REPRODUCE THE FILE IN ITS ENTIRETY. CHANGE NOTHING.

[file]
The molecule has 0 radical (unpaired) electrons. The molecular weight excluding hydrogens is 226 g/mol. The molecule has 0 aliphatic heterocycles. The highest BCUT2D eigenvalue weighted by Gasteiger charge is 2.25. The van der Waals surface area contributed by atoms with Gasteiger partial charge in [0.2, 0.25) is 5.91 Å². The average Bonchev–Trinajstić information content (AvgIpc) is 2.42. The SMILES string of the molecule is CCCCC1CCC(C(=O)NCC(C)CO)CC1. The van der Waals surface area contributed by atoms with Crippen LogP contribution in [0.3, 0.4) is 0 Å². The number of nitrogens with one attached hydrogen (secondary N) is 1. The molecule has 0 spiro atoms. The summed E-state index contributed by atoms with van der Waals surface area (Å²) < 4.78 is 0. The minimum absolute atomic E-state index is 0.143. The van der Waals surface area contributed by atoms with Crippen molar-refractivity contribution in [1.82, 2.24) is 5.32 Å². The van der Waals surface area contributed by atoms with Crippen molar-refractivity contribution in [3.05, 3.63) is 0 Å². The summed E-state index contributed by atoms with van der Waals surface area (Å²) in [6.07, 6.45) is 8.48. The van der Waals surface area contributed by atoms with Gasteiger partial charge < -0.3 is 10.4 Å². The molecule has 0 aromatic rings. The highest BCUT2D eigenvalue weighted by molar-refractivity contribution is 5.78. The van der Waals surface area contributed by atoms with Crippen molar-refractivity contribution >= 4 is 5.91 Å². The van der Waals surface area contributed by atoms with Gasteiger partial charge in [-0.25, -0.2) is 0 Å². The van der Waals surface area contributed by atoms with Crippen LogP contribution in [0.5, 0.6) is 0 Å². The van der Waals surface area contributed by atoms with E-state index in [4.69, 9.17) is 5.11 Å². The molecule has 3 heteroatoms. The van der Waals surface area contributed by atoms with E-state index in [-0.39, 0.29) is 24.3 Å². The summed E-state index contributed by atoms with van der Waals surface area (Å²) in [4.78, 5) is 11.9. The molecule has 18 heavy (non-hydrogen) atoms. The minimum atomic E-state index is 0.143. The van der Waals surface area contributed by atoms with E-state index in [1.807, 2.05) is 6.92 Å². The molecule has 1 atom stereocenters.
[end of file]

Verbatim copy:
The molecule has 0 radical (unpaired) electrons. The molecular weight excluding hydrogens is 226 g/mol. The molecule has 0 aliphatic heterocycles. The highest BCUT2D eigenvalue weighted by Gasteiger charge is 2.25. The van der Waals surface area contributed by atoms with Gasteiger partial charge in [0.2, 0.25) is 5.91 Å². The average Bonchev–Trinajstić information content (AvgIpc) is 2.42. The SMILES string of the molecule is CCCCC1CCC(C(=O)NCC(C)CO)CC1. The van der Waals surface area contributed by atoms with Crippen LogP contribution in [0.3, 0.4) is 0 Å². The number of nitrogens with one attached hydrogen (secondary N) is 1. The molecule has 0 spiro atoms. The summed E-state index contributed by atoms with van der Waals surface area (Å²) < 4.78 is 0. The minimum absolute atomic E-state index is 0.143. The van der Waals surface area contributed by atoms with Crippen molar-refractivity contribution in [1.82, 2.24) is 5.32 Å². The van der Waals surface area contributed by atoms with Crippen molar-refractivity contribution in [3.05, 3.63) is 0 Å². The summed E-state index contributed by atoms with van der Waals surface area (Å²) in [6.07, 6.45) is 8.48. The van der Waals surface area contributed by atoms with Gasteiger partial charge < -0.3 is 10.4 Å². The molecule has 0 aromatic rings. The highest BCUT2D eigenvalue weighted by molar-refractivity contribution is 5.78. The van der Waals surface area contributed by atoms with Crippen molar-refractivity contribution >= 4 is 5.91 Å². The van der Waals surface area contributed by atoms with Gasteiger partial charge in [-0.25, -0.2) is 0 Å². The van der Waals surface area contributed by atoms with Crippen LogP contribution in [0.5, 0.6) is 0 Å². The van der Waals surface area contributed by atoms with E-state index in [4.69, 9.17) is 5.11 Å². The molecule has 3 heteroatoms. The van der Waals surface area contributed by atoms with E-state index in [-0.39, 0.29) is 24.3 Å². The summed E-state index contributed by atoms with van der Waals surface area (Å²) in [4.78, 5) is 11.9. The molecule has 18 heavy (non-hydrogen) atoms. The minimum atomic E-state index is 0.143. The van der Waals surface area contributed by atoms with E-state index in [1.807, 2.05) is 6.92 Å². The molecule has 1 atom stereocenters.